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Facts Forum News, Vol. 4, No. 10, November 1955
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Facts Forum. Facts Forum News, Vol. 4, No. 10, November 1955 - File 028. 1955-11. University of Houston Libraries. University of Houston Digital Library. Web. October 29, 2020. https://digital.lib.uh.edu/collection/1352973/item/629/show/587.

Disclaimer: This is a general citation for reference purposes. Please consult the most recent edition of your style manual for the proper formatting of the type of source you are citing. If the date given in the citation does not match the date on the digital item, use the more accurate date below the digital item.

Facts Forum. (1955-11). Facts Forum News, Vol. 4, No. 10, November 1955 - File 028. Facts Forum News, 1955-1956. University of Houston Libraries. Retrieved from https://digital.lib.uh.edu/collection/1352973/item/629/show/587

Disclaimer: This is a general citation for reference purposes. Please consult the most recent edition of your style manual for the proper formatting of the type of source you are citing. If the date given in the citation does not match the date on the digital item, use the more accurate date below the digital item.

Facts Forum, Facts Forum News, Vol. 4, No. 10, November 1955 - File 028, 1955-11, Facts Forum News, 1955-1956, University of Houston Libraries, accessed October 29, 2020, https://digital.lib.uh.edu/collection/1352973/item/629/show/587.

Disclaimer: This is a general citation for reference purposes. Please consult the most recent edition of your style manual for the proper formatting of the type of source you are citing. If the date given in the citation does not match the date on the digital item, use the more accurate date below the digital item.

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Title Facts Forum News, Vol. 4, No. 10, November 1955
Alternate Title Facts Forum News, Vol. IV, No. 10, November 1955
Series Title Facts Forum News
Creator
  • Facts Forum
Publisher Facts Forum
Date November 1955
Language eng
Subject
  • Anti-communist movements
  • Conservatism
  • Politics and government
  • Hunt, H. L.
Place
  • Dallas, Texas
Genre
  • journals (periodicals)
Type
  • Text
Identifier AP2.F146 v. 4 1955; OCLC: 1352973
Collection
  • University of Houston Libraries
  • Facts Forum News
Rights No Copyright - United States
Item Description
Title File 028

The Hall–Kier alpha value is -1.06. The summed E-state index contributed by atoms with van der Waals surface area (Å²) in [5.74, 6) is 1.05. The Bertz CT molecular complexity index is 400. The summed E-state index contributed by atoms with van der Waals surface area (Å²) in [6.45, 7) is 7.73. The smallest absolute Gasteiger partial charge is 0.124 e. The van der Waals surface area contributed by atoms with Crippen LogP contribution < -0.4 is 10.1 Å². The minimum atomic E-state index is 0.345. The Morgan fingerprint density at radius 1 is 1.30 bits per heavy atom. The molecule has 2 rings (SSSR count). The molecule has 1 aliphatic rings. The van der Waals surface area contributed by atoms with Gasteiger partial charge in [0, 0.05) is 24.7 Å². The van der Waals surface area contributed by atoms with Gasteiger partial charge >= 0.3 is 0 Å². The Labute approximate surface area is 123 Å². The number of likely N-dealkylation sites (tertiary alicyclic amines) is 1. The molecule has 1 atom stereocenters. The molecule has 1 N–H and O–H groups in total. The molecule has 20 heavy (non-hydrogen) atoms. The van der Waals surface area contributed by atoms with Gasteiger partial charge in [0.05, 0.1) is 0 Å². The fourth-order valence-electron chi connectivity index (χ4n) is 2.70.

Transcript Beginning of integration in 19S4 in the District's McKinley Tech- r. eal High School. A school official stated some 400 Negroes enrolled in this high school's previously all-white student body. supply more classes fnr retarded children. The need for that has heen brought into focus much more clearly through integration, and this year we are establishing quite a number of additional classes for backward children. PRINA: 'Mien vou do have intellectual segregation in the schools? CORNING: I don't like to use the word, sir, bul there has always heen and there will be increasingly, probably, grouping of individuals to make certain thai the very gifted ones can move on as rapidly, and eis fen ee- they are able lo go, and al the same time lake' care of the lower, more slowly moving children as well. ROGERS: In general. Dr. Corning, what was the reaction of while parents wlio-e children had a Negro teacher last .ear? CORNING: There were no objections that reached my level. Mi-- Ili.L'crs. I had in. complaints aboul the assignment nf Negro teachers. I did hear grumblings at first. I have quite a number nf letters nn file frnm parents who say that originally they were unhappy at the prospect of having a Negro teacher fm- their children, hut now they arc singing praises nf those teachers; ami. while there may have been more dissatisfaction them I am aware nf. none of il arrived at my office. PRINA: Dr. Corning. I understand that many, if not all. of tbe secoiuleer. schools have virtually cut out their social programs—dances, etc. Now, do you think this i- a healthy situation? And. if not. have you urged that these social function- lie resumed? CORNING: Thev haven'l been entirely eliminated. I think there has been a slowing down nf the program nf social activities in those schools which arc pretty largely integrated. I think, however, that a- time goes mi even that will nnt he so line, because in citi.-s where there is an inte- grated school system ami has been for years, social acihiiie- '51. mi. In mv former experience before coming back to Washington, we had that situation and no particular problems developed. ROGERS: Dr. Corning, what do you do in the case where parent- come to your office and demand or seek a child's transfer to another sehool? What kind of questions do you a-k them? Ju-t what would the gi.e and take be on that? CORNING: Well, I'm afraid I couldn't put any of the.-.' into patterns because the reasons fnr requesting transfer are so numerous. Then' em always parents who have requested transfers long before integration—and in some instances they've been granted particularly em doctor's certificates— for a health reason, or if a course is given in one school that is nnt given in another. Page 28 We do have a bi-raeial committee that now passes mi all requests for transfer, particularly those having to do with the racial problem. The questioning depends somewhat on what tbe reason for it is. The permissions an- mil given jusl on a racial basis, hut if there is some legitimate reason beyond a racial prejudice one, quite a number of those requests have been granted, PRINA: Is that the so-called "hardship" ease that you are speaking of? CORNING: That is right. PKINA: In other words, it does not work this way a» I've read—that if a person's child is in a school where he is in a great minority—let's say he's a white child in a eolored sehool in whieh there are very few whites* his parents would not he aide to go to you or to th*' Board anil ask for a transfer if there was a vacancy i-1 another school? CORNING: That person would be required to put his request iu writing and submil il to ihis bi-racial committee that goes over all of iln- facts involved tn the ease, and ij there is Legitimate reason over and above jusl the racial reason, in all likelihood ihe requesl would be granted. Bill, thai is all handled by ihis bi-racial committee and they alsd in addition to these written reports, see and interview 8 greal many people who come in. You might be interested inl that connection to know thai the requests thai we have received this year on the hardship basis are onlv a handful Compared to those which We received lasl year. ROGERS] Well, do you think that is because school has just gotten underway? CORNING: Well, al least last year we had them to a mud] larger degree before school got underway. We will hav* more afler sehool starts, no douhl. PRINA: It would he normal that you would gel ■ ■" hulk the first year, wouldn't it? CORNING: Yes. I think so. PRINA: Dr. Corning, what about this so-called "on** way street"? lt*s pointed out that there are only 1.5 per cent of the white school population now attending schools thai formerly were all colored. Now is there anj move afoot to bring that into balance; or is there anj particular explanation for that low figure? CORNING: I am nol familiar with thai figure, bul assun* ing that il is correct laud l"m nol questioning il at all I tha' will take care of itself as ihis option plan works on through and as we progress further wilh this program. BURLEIGH) Dr. Corning* I was particularly interested a moment ago in your percentages regarding the pop*1' lation of (lie puhlie schools of llie nation'- capital- ' believe you said the Negro population is 61 per cent *,r thereabouts? CORNING: Siudeui population. HURLEIGH) Student population, 61 per cent. Can >'"' give us the trend of the past, say leu years? That woul' certainly he prior lo the thought of segregation an1' that is what I am particularly interested in and wheth** this trend might continue. CORNING: From all indications, il will continue and thf percentage of Negro population will be greater if the forme* trend follow-. I can i give you the exact figures, bul roughlj it's something like ihis: thai about five years ago for tW first time the two enrollments in the two school systems 1>(" came equal. Theretofore, tin1 while population had been '" a majority. 'I hen lhe following year there were ">.lioo ,, eolored than while; lhe following year J!.(Kill more colon''1 than white: and if- been going rijzlil about that, on th* curve. HURLEIGH: So, we might say that in another five ''' possibly ten year*, the student population of the piil>'|f Schools of the nation's capital could be 73 per cC INegrO, 2.> per cent white. CORNING: Conceivably, that i- true. KACrs I'OIU M NKWS. W.-m/»